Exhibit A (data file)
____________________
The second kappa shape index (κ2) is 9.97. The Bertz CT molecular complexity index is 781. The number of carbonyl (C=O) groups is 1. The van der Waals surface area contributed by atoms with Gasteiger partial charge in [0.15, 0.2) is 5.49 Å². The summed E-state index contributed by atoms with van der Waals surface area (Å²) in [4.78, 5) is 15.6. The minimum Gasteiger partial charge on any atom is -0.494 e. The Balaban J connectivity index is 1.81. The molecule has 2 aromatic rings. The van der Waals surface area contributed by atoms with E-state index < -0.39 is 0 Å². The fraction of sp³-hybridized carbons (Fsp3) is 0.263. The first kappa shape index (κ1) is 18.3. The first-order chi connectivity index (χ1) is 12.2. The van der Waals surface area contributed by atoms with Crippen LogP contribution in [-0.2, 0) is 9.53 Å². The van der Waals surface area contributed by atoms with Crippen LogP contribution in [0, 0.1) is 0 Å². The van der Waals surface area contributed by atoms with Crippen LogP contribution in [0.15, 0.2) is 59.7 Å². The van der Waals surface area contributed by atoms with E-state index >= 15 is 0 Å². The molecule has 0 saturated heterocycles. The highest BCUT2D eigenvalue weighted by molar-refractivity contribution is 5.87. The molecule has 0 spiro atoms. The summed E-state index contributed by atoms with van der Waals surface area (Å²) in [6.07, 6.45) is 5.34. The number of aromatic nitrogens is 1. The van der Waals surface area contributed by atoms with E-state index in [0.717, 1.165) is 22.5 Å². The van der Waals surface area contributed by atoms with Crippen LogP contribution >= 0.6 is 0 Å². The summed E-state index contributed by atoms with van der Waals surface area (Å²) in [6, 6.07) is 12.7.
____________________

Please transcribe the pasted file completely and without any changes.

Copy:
The second kappa shape index (κ2) is 9.97. The Bertz CT molecular complexity index is 781. The number of carbonyl (C=O) groups is 1. The van der Waals surface area contributed by atoms with Gasteiger partial charge in [0.15, 0.2) is 5.49 Å². The summed E-state index contributed by atoms with van der Waals surface area (Å²) in [4.78, 5) is 15.6. The minimum Gasteiger partial charge on any atom is -0.494 e. The Balaban J connectivity index is 1.81. The molecule has 2 aromatic rings. The van der Waals surface area contributed by atoms with E-state index < -0.39 is 0 Å². The fraction of sp³-hybridized carbons (Fsp3) is 0.263. The first kappa shape index (κ1) is 18.3. The first-order chi connectivity index (χ1) is 12.2. The van der Waals surface area contributed by atoms with Crippen LogP contribution in [-0.2, 0) is 9.53 Å². The van der Waals surface area contributed by atoms with Crippen LogP contribution in [0, 0.1) is 0 Å². The van der Waals surface area contributed by atoms with Crippen LogP contribution in [0.15, 0.2) is 59.7 Å². The van der Waals surface area contributed by atoms with E-state index >= 15 is 0 Å². The molecule has 0 saturated heterocycles. The highest BCUT2D eigenvalue weighted by molar-refractivity contribution is 5.87. The molecule has 0 spiro atoms. The summed E-state index contributed by atoms with van der Waals surface area (Å²) in [6.07, 6.45) is 5.34. The number of aromatic nitrogens is 1. The van der Waals surface area contributed by atoms with E-state index in [0.717, 1.165) is 22.5 Å². The van der Waals surface area contributed by atoms with Crippen LogP contribution >= 0.6 is 0 Å². The summed E-state index contributed by atoms with van der Waals surface area (Å²) in [6, 6.07) is 12.7.